America’s love affair with fried foods has proven to be far more than a fling. From classics like fried chicken or onion rings to more outlandish culinary decisions like deep-fried ice cream or Oreos, we keep coming up with new food items to throw in the deep fryer. For better or for worse, fried foods are an undeniable aspect of Americana.
For instance, is it really summer each year until you’ve had some deep-fried dough covered in sugar at the local Memorial Day fair?
No one can rob us of our beloved, greasy childhood memories. That being said, a new study just published by the British Medical Journal is shedding some light on the darker health consequences of habitually eating fried foods. Researchers conclude eating fried foods is linked to an increased risk of both major heart disease and stroke.
Moreover, that elevated cardiovascular risk increases with each additional 114 gram weekly serving of more fried food.
It’s been established for some time that a typical “Western diet” isn’t conducive to a healthy and long life – especially from a heart-health perspective. However, fried foods are only one aspect of the Western diet, with other “food groups” such as red meat, processed foods, candy, and butter accounting for the rest. So, it’s proven difficult in the past for scientists to zero in on exactly how detrimental only fried foods are to the heart.
In an attempt to answer that question, a team of Chinese researchers decided to analyze 19 previously published studies focusing on fried food and heart health outcomes. All included research had been published before April 2020.
First, information from 17 of those studies was combined to yield a dataset encompassing 562,445 people and 36,727 major cardiovascular events (heart attack, stroke, etc). This was done to facilitate the assessment of cardiovascular disease risk.
Then, data from another six earlier studies were combined to produce an even larger data collection of 754,873 people and 85,906 deaths (over a median period of nine and a half years). This helped assess any possible connections between fried food consumption and risk of death, both cardiovascular-related deaths, and deaths from any cause.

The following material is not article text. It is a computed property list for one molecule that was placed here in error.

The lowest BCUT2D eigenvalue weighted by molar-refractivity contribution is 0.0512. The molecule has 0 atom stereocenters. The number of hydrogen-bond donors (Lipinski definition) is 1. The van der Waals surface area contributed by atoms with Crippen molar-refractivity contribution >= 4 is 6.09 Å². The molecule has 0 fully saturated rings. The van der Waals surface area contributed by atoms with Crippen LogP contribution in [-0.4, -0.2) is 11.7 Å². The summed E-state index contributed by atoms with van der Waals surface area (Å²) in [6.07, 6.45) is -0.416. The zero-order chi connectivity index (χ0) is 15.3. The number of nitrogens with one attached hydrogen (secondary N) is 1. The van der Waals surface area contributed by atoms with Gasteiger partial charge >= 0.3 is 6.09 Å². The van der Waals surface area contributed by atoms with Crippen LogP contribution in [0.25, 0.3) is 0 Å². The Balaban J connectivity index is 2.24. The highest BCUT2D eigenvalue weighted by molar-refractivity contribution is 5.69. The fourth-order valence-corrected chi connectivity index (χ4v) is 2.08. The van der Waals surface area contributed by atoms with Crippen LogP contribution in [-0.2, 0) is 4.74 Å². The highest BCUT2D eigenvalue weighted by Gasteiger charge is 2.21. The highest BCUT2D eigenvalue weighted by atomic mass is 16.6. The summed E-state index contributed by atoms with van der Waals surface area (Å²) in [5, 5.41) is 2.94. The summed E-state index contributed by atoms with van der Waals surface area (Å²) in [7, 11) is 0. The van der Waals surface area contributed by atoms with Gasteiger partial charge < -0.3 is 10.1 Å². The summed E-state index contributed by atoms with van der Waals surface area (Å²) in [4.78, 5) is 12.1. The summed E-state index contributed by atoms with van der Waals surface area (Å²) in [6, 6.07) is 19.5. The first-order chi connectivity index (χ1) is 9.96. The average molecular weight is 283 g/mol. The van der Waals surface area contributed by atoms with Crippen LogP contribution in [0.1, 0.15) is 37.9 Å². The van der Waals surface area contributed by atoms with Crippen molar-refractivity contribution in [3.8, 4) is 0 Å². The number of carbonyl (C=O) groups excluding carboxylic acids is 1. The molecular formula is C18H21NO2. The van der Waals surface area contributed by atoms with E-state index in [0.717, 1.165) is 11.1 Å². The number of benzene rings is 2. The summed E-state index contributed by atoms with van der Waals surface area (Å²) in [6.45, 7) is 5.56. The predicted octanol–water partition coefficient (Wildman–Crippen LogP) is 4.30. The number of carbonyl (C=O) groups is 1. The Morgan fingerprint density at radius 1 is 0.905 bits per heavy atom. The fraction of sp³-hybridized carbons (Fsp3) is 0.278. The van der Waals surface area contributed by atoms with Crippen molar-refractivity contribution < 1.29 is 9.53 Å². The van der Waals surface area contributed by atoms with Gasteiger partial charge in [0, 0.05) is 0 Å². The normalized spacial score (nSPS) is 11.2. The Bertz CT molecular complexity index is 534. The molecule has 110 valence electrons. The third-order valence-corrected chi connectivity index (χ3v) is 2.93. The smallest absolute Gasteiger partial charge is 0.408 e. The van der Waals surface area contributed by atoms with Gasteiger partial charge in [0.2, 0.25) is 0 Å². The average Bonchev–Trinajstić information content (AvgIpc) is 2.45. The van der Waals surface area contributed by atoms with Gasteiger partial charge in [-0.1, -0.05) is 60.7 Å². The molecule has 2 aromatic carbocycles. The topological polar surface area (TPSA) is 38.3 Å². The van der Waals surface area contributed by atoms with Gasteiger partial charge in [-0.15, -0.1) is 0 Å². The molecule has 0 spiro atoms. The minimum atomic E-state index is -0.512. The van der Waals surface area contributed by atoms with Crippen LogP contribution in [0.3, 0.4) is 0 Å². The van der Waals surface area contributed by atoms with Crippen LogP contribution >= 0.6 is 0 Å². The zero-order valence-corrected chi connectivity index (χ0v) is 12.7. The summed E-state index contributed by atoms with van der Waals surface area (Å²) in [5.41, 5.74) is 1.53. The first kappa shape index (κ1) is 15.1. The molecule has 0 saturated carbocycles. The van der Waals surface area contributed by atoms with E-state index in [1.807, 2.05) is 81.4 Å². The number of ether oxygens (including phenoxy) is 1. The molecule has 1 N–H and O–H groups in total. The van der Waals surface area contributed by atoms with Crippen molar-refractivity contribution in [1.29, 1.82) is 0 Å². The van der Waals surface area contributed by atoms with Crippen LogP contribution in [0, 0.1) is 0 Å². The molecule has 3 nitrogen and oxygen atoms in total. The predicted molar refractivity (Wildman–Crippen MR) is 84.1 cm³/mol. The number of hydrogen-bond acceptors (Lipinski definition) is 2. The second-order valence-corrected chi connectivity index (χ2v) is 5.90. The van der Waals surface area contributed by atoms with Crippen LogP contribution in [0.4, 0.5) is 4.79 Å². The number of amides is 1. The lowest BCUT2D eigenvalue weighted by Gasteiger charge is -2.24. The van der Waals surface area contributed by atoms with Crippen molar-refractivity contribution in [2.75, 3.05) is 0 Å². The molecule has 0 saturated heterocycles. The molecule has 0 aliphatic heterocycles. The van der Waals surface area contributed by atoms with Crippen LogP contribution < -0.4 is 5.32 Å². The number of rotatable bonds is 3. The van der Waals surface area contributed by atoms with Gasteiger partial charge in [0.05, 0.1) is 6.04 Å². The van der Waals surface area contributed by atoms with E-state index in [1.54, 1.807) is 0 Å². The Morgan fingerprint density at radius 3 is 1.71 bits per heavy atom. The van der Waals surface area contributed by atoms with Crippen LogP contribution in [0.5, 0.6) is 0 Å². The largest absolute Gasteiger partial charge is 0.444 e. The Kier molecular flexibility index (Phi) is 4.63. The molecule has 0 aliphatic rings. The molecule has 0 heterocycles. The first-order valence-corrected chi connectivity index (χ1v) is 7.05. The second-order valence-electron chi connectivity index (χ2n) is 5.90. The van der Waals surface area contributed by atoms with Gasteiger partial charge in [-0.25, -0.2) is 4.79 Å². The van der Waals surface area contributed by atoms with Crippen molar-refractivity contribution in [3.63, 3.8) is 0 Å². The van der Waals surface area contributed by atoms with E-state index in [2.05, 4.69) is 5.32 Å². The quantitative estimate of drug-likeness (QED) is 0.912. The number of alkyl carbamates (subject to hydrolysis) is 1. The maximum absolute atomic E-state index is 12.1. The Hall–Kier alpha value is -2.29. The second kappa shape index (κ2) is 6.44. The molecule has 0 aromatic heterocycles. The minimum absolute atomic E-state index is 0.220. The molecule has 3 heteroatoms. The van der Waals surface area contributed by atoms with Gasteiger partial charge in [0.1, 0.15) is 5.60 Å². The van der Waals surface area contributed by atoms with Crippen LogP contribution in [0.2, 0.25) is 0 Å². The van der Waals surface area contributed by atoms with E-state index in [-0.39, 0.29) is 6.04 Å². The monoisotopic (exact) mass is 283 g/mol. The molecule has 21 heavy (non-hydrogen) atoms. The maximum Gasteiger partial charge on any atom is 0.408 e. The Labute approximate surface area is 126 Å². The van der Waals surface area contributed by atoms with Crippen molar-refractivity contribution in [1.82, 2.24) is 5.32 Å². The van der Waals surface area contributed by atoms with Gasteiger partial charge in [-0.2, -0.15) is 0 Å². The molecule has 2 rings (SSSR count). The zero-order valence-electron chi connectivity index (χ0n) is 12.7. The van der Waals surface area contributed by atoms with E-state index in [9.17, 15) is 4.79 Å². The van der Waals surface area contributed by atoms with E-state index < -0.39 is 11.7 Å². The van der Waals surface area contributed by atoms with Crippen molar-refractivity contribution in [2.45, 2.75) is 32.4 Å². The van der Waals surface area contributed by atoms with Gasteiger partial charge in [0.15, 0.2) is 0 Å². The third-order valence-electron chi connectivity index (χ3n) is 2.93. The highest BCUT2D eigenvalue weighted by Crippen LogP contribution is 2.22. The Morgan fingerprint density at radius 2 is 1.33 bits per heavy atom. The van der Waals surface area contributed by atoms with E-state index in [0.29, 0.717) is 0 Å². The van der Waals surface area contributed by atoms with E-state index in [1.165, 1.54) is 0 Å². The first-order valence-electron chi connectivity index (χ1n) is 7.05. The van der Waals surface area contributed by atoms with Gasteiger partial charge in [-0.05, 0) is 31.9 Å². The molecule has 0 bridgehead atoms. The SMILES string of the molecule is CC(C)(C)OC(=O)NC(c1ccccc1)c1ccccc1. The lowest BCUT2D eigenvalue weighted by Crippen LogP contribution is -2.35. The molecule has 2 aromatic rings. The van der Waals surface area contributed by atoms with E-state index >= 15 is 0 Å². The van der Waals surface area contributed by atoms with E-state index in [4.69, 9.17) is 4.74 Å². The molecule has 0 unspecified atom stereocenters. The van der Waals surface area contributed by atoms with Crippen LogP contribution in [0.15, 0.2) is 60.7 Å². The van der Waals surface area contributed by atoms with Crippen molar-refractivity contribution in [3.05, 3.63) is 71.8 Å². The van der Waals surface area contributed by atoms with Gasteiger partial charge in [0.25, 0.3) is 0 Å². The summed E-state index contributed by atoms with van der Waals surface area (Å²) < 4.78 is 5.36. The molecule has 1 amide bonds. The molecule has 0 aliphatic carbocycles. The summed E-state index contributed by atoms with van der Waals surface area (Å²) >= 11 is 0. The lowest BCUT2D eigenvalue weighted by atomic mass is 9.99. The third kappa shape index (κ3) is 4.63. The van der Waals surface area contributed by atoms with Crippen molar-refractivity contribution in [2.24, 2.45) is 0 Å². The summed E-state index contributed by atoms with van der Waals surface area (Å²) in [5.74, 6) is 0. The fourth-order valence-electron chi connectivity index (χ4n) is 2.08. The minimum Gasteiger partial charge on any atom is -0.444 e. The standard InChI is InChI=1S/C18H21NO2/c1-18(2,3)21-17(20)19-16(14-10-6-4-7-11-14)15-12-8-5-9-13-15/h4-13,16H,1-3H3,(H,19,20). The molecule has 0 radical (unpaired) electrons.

Upon analyzing all of that information, the study authors concluded that in comparison to people eating the lowest amounts of fried foods, those eating the most were associated with a 28% higher risk of any major cardiovascular event. Regarding specific heart events, people eating the most fried foods are also 22% more likely to develop coronary heart disease and 37% more at risk of heart failure.
As mentioned earlier, those above percentages increase by 3%, 2%, and 12%, respectively, in unison with each extra 114 g serving of fried foods per week. This finding in particular suggests a linear association between fried food consumption and heart health risk. In short, the more fried food you eat the more risk you’re placing on your heart.
Importantly, these findings held up even after researchers accounted for varying demographics and potentially influential elements such as age, gender, etc.
So, fried foods aren’t doing our cardiovascular systems any favors. As far as why that’s the case, study authors say they don’t have a definitive answer just yet. However, they do have a few theories. First off, fried foods are loaded with fat, and, due to the hydrogenated vegetable oils they are usually cooked in, these food items can also jumpstart the production of harmful trans fatty acids. Fried foods also tend to invoke a heightened inflammatory response in the body, which leads to more chemical by-products.
Finally, there’s also the fact that many forms of fried foods, such as fried chicken, French fries, and onion rings, are almost always served with copious amounts of salt. In many instances, these meals are topped off with a sugary drink as well.
Does all of this mean you should never eat a mozzarella stick ever again? No, but perhaps don’t make fried foods a daily, or even weekly, part of your diet. There’s a reason fried foods are so popular; they taste good. So, only eat such foods on special occasions. That way, you’ll protect your heart and let the crispy anticipation build.
The full study can be found here, published in Heart.